MPs vote to back Boris Johnson's Brexit deal to leave the EU
20 December 2019, 14:36 | Updated: 20 December 2019, 17:22
The House of Commons has voted for Boris Johnson's Withdrawal Agreement Bill by a majority of 124.
MPs voted in favour of the prime minister's plan to leave the EU by 31 January 2020, winning by 358 votes to 234.
Friday's result in Parliament means Britain moves one step closer to exiting the bloc at the start of next year.
The second reading of the European Union (Withdrawal Agreement) Bill was the first opportunity for MPs to vote on Mr Johnson's plan since last week's general election.
It also prevents an extension of the transition period past 2020, meaning the UK will not have to follow EU rules until that date despite formally leaving.
MPs approved the European Union (Withdrawal Agreement) Bill, with 358 votes to 234.— UK House of Commons (@HouseofCommons) December 20, 2019
Read more: https://t.co/40telQBvm5
MPS are now voting on the programme motion which outlines the timetable for remaining stages of the Bill.#WithdrawalAgreementBill pic.twitter.com/B2YKXq1h6W
Charles Michel, the new President of the European Council, tweeted: "The vote in the House of Commons s an important step in the Article 50 ratification process.
"A level playing field remains a must for any future relationship."
MPs also backed the Government's three-day timetable for discussing the remaining stages of the legislation in the Commons when they return next month.
The programme motion was approved by 353 votes to 243, a majority of 110.
Mr Johnson also took to social media to tell the country "we are one step closer to getting Brexit done."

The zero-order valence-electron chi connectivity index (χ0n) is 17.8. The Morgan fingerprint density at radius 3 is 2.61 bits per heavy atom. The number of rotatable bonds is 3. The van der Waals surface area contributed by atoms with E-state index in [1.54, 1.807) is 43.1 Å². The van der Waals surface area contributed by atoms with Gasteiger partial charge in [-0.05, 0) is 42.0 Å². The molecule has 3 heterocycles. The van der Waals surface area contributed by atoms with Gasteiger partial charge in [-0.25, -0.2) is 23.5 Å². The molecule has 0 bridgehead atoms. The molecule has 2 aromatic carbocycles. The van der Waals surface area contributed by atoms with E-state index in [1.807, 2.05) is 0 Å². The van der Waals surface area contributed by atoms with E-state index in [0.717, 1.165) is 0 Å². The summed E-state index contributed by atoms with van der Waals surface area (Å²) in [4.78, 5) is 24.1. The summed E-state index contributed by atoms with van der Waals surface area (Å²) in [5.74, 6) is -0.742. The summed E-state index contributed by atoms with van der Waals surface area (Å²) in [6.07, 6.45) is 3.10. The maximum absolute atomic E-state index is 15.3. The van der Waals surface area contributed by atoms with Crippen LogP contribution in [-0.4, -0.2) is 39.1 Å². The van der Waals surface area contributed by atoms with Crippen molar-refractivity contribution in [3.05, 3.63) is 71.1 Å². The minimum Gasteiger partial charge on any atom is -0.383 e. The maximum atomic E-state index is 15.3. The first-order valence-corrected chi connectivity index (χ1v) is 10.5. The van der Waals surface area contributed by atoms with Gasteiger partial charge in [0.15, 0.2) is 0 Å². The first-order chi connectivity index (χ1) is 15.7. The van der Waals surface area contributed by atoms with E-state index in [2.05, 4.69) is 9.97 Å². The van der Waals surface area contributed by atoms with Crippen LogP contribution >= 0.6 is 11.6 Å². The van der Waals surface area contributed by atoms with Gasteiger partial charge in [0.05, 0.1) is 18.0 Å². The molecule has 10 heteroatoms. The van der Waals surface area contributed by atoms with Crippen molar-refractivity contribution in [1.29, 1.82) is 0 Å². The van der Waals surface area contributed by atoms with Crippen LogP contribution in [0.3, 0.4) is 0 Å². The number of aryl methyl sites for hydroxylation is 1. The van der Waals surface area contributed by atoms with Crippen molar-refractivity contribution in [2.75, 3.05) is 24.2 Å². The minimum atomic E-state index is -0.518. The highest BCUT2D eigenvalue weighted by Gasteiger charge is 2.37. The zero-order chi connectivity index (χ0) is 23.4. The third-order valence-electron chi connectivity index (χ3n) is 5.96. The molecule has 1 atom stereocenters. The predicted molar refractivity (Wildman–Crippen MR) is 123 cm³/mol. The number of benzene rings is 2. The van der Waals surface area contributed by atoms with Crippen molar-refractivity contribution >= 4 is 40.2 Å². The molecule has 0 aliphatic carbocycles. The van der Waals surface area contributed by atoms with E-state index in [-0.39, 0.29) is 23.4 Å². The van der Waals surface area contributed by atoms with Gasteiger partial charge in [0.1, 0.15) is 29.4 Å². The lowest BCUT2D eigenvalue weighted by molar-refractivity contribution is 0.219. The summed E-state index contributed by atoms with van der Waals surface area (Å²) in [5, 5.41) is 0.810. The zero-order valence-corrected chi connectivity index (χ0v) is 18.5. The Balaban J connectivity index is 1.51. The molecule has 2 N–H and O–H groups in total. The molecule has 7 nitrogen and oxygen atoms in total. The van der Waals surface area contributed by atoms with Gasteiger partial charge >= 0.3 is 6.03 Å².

The second reading of the Withdrawal Agreement Bill has passed - which means we are one step closer to getting Brexit done 🇬🇧— Boris Johnson (@BorisJohnson) December 20, 2019
The prime minister was seen signing copies of his Bill whilst waiting for the result of today's vote.
Of the 365 Conservative MPs in the Commons, 353 voted in favour of the legislation alongside six Labour MPs who rebelled to support it.
- Sarah Champion (Rotherham)
- Rosie Cooper (West Lancashire)
- Jon Cruddas (Dagenham and Rainham)
- Emma Lewell-Buck (South Shields)
- Grahame Morris (Easington)
- Toby Perkins (Chesterfield)
Friday's result comes after Mr Johnson insisted Leave and Remain labels were now defunct and the country should "move on" from the Brexit debate.
The prime minister urged Parliament to come together and allow the "warmth and natural affection that we all share" for the UK's European neighbours to "find renewed expression in one great new national project."
He told MPs the passing of the legislation should not be seen as a victory for one side or the other, saying: "This is the time when we move on and discard the old labels of Leave and Remain.
"In fact, the very words seem tired to me - as defunct as Big-enders and Little-enders, or Montagues and Capulets at the end of the play.
"Now is the time to act together as one reinvigorated nation, one United Kingdom, filled with renewed confidence in our national destiny and determined at last to take advantage of the opportunities that now lie before us."
Jeremy Corbyn called the government's handling of Brexit a "national embarrassment."
He said his party "recognises the clear message" from voters following the election but confirmed Labour would not support the Bill.
Mr Corbyn said the Tory leader was offering a "terrible" Brexit deal, saying: "Labour will not support this Bill as we remain certain there is a better and fairer way for this country to leave the European Union.
"One which would not risk ripping our communities apart, selling out our public services or sacrificing hundreds of thousands of jobs in the process.
"This deal is a road map for the reckless direction in which the Government and our Prime Minister are determined to take our country."